In 2017, Ghana exported US$17.1billion worth of goods and conversely imported US$13.2billion – recording a balance of trade of US$3.9billion and a GDP of US$59billion. Cocoa beans and cocoa paste rank 3rd and 4th on the 2017 list of top exports from Ghana – contributing US$1.77billion and US$538million respectively. With a population of 28.83 million in 2017, about 52% of Ghana’s labour force was engaged in Agriculture. The cocoa sector accounts for about 800,000 jobs across six regions in Ghana.

Source: International Cocoa Organisation (ICCO), 2019

The above chart displays annual average price of cocoa per kilogramme between 2009-2019. In recent times the commodity market has been bearish for cocoa, especially through 2017 when the cash crop only increased once in the last quarter – but the price fell once more to end the year at US$1,917.68 per tonne. More than two-thirds of the cocoa price has been wiped-off following a sharp decline in the price of cocoa, which began in 2016.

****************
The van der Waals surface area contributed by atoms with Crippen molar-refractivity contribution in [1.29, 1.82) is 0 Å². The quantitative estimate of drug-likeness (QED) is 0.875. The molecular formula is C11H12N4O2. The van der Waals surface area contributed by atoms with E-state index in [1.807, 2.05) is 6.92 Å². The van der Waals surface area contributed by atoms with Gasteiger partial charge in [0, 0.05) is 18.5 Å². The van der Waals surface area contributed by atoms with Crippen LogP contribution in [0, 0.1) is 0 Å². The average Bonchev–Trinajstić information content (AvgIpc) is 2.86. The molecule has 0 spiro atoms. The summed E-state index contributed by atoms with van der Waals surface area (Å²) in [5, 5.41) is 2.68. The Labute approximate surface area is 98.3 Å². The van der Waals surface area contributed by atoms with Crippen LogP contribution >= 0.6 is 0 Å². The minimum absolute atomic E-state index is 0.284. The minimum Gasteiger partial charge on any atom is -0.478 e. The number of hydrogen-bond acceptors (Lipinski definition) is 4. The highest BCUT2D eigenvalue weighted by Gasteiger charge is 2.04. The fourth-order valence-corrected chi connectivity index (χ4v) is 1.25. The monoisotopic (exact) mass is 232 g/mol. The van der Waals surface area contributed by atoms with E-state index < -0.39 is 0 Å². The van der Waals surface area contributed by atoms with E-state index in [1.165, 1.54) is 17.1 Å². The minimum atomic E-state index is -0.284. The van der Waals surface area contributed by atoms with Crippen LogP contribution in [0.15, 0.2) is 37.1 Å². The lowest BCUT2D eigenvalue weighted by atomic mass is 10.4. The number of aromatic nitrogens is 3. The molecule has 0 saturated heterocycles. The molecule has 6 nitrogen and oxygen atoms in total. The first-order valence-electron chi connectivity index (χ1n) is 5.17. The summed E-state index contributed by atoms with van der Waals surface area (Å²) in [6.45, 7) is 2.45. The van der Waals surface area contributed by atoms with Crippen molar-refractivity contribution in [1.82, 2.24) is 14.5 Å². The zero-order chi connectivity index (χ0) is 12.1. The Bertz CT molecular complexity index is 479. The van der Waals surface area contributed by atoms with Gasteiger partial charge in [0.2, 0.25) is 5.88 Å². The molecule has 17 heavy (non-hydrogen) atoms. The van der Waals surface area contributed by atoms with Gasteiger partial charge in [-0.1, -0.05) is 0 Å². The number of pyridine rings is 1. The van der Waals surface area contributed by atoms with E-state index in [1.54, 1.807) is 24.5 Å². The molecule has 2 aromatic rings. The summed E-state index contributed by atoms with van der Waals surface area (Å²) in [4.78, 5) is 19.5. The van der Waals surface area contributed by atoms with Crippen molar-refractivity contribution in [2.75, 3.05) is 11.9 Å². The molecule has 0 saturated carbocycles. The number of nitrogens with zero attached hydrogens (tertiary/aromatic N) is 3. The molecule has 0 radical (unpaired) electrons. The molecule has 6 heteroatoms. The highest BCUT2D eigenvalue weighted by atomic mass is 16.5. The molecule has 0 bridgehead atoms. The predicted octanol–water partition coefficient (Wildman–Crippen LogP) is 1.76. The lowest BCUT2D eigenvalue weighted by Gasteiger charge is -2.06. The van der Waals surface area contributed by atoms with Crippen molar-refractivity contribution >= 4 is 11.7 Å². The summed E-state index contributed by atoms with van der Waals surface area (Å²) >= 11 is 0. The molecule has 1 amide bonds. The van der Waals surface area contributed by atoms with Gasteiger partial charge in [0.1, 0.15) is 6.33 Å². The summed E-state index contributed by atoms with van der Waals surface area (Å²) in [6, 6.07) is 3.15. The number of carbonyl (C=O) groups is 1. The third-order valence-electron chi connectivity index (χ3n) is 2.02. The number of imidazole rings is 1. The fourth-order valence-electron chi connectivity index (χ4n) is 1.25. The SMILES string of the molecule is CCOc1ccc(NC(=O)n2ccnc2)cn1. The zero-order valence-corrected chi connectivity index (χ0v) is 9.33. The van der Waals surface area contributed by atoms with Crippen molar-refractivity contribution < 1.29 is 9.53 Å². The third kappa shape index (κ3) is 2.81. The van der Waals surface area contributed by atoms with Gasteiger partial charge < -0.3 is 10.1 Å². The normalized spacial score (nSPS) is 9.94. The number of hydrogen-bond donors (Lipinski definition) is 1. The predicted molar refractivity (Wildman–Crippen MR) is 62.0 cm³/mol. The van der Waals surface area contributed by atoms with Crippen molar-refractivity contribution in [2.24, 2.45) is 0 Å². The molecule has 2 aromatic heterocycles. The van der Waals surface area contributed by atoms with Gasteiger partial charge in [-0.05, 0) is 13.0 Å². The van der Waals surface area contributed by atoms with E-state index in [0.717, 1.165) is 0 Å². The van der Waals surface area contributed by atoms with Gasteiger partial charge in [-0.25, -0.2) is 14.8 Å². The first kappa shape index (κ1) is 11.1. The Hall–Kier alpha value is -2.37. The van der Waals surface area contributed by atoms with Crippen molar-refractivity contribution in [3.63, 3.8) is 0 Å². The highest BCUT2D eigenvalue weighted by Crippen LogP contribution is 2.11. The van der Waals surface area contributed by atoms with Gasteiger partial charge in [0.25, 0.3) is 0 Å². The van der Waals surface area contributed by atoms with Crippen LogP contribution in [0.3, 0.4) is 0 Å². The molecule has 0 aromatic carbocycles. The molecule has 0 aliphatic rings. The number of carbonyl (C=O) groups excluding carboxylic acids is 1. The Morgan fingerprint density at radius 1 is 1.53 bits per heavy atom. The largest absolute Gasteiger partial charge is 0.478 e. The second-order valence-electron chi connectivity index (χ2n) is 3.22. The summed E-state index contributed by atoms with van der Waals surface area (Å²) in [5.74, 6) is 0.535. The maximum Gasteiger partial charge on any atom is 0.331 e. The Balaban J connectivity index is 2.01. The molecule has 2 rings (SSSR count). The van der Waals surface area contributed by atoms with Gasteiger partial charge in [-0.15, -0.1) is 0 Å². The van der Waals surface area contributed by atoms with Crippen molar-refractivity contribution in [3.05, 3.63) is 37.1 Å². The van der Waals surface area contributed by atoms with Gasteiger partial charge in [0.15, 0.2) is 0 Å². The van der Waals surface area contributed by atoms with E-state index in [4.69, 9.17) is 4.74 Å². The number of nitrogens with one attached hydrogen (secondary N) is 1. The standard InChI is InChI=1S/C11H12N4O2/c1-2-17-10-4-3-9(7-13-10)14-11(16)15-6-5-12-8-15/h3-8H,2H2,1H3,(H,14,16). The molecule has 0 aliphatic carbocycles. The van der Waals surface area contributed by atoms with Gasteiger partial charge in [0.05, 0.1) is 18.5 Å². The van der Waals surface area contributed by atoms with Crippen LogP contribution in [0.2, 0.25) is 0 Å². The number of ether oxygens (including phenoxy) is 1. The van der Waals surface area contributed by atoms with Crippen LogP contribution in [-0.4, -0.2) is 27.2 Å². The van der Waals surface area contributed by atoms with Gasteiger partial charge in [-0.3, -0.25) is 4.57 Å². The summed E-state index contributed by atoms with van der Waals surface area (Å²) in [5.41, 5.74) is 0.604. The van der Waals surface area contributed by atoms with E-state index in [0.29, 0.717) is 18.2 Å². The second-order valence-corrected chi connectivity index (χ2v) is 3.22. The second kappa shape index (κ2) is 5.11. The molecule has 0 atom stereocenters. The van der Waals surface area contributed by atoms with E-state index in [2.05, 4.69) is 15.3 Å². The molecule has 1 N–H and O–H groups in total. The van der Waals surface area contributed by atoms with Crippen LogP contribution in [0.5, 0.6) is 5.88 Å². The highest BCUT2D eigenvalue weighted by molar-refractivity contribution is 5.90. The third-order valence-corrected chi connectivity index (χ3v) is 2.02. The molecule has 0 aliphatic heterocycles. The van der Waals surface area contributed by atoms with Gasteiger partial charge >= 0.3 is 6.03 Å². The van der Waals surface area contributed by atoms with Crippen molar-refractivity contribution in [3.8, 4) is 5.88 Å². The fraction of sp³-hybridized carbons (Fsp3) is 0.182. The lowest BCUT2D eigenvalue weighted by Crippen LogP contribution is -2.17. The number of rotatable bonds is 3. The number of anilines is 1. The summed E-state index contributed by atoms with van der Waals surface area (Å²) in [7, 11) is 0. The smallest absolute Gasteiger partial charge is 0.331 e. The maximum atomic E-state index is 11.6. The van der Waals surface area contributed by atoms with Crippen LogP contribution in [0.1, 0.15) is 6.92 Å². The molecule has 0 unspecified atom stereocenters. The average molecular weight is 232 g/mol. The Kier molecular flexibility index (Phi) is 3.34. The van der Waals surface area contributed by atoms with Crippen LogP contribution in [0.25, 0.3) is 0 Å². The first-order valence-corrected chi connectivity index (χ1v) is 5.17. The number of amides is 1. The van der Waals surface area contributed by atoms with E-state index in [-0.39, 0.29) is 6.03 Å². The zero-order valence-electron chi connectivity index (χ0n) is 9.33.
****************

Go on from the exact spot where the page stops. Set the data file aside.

The price for a tonne of cocoa has decreased from US$3,000 to a little over US$1,900 in a space of two years even though there has been a significant rise in the production of the cash crop within this duration. This development has affected the economic activities of cocoa farmers, since their income has decreased by 30-40 percent as recorded by the Cocoa barometer in 2018.

The decline in price of cocoa has not only been a major problem for cocoa farmers – the economies of Ivory Coast and Ghana, the two largest producers and exporters of cocoa, have experienced negative effects from the drop in price of the cash crop; with the International Monetary Fund (IMF) cautioning the latter to reduce its domestic price of cocoa to reflect the price of cocoa on the international market. COCOBOD, the institution that controls the buying price of cocoa in Ghana, is currently grappling with a financing gap of GH¢1billion – an equivalent of 0.3% of GDP.